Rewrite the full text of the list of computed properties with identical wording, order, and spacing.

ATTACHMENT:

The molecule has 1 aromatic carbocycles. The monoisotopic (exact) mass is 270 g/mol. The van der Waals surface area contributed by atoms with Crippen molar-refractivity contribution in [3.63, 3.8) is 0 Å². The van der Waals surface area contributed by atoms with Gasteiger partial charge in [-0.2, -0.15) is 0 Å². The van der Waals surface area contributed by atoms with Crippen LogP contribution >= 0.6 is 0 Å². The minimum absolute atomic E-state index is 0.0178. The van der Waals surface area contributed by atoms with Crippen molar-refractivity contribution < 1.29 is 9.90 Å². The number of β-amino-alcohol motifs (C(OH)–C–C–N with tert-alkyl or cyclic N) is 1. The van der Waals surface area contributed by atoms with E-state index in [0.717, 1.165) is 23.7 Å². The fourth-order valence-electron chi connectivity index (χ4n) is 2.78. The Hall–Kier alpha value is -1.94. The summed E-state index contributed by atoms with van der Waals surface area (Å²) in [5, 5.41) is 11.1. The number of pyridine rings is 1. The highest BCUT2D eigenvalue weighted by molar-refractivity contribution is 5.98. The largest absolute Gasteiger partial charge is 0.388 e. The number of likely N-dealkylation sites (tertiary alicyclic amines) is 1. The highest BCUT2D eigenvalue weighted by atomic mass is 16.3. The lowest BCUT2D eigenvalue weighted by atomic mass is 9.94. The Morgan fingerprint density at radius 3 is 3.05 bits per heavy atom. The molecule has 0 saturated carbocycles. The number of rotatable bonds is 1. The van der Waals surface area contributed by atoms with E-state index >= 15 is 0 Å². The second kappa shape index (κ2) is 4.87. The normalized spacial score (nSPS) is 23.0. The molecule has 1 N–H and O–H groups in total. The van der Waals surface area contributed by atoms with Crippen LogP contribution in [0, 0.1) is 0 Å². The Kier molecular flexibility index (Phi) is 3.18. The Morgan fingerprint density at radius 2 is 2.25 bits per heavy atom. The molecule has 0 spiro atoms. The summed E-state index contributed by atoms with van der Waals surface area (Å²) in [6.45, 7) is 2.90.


The molecule has 1 aromatic carbocycles. The monoisotopic (exact) mass is 270 g/mol. The van der Waals surface area contributed by atoms with Crippen molar-refractivity contribution in [3.63, 3.8) is 0 Å². The van der Waals surface area contributed by atoms with Gasteiger partial charge in [-0.2, -0.15) is 0 Å². The van der Waals surface area contributed by atoms with Crippen LogP contribution >= 0.6 is 0 Å². The minimum absolute atomic E-state index is 0.0178. The van der Waals surface area contributed by atoms with Crippen molar-refractivity contribution < 1.29 is 9.90 Å². The number of β-amino-alcohol motifs (C(OH)–C–C–N with tert-alkyl or cyclic N) is 1. The van der Waals surface area contributed by atoms with E-state index in [0.717, 1.165) is 23.7 Å². The fourth-order valence-electron chi connectivity index (χ4n) is 2.78. The Hall–Kier alpha value is -1.94. The summed E-state index contributed by atoms with van der Waals surface area (Å²) in [5, 5.41) is 11.1. The number of pyridine rings is 1. The highest BCUT2D eigenvalue weighted by molar-refractivity contribution is 5.98. The largest absolute Gasteiger partial charge is 0.388 e. The number of likely N-dealkylation sites (tertiary alicyclic amines) is 1. The highest BCUT2D eigenvalue weighted by atomic mass is 16.3. The lowest BCUT2D eigenvalue weighted by atomic mass is 9.94. The Morgan fingerprint density at radius 3 is 3.05 bits per heavy atom. The molecule has 0 saturated carbocycles. The number of rotatable bonds is 1. The van der Waals surface area contributed by atoms with E-state index >= 15 is 0 Å². The second kappa shape index (κ2) is 4.87. The normalized spacial score (nSPS) is 23.0. The molecule has 1 N–H and O–H groups in total. The van der Waals surface area contributed by atoms with Crippen LogP contribution in [0, 0.1) is 0 Å². The Kier molecular flexibility index (Phi) is 3.18. The Morgan fingerprint density at radius 2 is 2.25 bits per heavy atom. The molecule has 0 spiro atoms. The summed E-state index contributed by atoms with van der Waals surface area (Å²) in [6.45, 7) is 2.90.